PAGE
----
Trees in Fields
Agroforestry is an unfamiliar word to most. Agro – as in “stop giving me agro” doesn’t help. Think agriculture and forestry. Food growing and trees. Or trees in fields. So agroforestry can simply mean orchards. It can even mean hedgerows – small trees on the edges of fields. But, without getting tied down in the nomenclature, let us focus on why we think it is such an important concept.
- 3D farming: why just rely on the 2D of your garden or field when you can grow in all three dimensions
- Slow the blow: trees can slow wind. That means reducing the extremes of frost and low temperatures which can help plants and animals alike
- Mineral mining: trees have deep roots that can access minerals and water deeper than most plants. Those minerals ultimately end up in the top soil when the trees shed their leaves in the autumn, making them available to shorter-rooted plants
- Casting shade: who doesn’t appreciate the shade of a big old oak in the height of summer?
- Timber: it’s a long game but ultimately they can be the source of significant building materials
- Food: nuts, fruits, flowers
- Diversity: having more than one crop in a given area adds biodiversity but also adds a level of financial resilience in the event that one crop fails.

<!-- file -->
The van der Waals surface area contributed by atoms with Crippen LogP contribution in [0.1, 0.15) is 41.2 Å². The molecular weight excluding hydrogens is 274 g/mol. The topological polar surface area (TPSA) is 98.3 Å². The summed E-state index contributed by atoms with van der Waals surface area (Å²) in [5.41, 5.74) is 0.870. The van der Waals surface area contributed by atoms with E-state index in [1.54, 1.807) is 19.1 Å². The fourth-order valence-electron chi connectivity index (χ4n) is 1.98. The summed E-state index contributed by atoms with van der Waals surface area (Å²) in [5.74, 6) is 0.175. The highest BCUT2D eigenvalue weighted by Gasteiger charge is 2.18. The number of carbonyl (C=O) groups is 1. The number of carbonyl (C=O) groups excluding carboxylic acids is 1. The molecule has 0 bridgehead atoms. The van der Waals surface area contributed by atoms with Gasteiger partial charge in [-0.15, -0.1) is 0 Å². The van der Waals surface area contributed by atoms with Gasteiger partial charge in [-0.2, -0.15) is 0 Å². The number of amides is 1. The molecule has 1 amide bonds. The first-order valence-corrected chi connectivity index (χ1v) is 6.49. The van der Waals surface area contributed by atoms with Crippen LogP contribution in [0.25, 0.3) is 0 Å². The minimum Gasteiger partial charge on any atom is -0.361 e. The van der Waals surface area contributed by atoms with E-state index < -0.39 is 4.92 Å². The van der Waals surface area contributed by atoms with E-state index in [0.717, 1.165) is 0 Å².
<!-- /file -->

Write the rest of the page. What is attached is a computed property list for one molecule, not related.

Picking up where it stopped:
There are also of course challenges with planting trees in or around fields. Here are some of them that have impacted our context:
- Delayed gratification: some trees can take a loooong time before you benefit from planting them. Planting oak for a timber crop is a multi-generational business from day 1. Even fruit trees on vigorous rootstock are going to be 5 years before you get a viable harvest.
- Permission: despite all the hype of everyone wanting to plant millions of trees everywhere, depending on where you are and how many trees you want to plant, you will still need permission. If you are a tenant rather than owner of the land, you need permission from the land owner which may not be forthcoming if you are a farmer on a standard 5-year farm business tenancy.
- Cost: it takes people, ground preparation, tree costs, fencing or guards, mulching and time to ensure you successfully establish trees.
- Complexity: having more crops means possibly having more specialist equipment, different routes to market, harvest timings and end customers.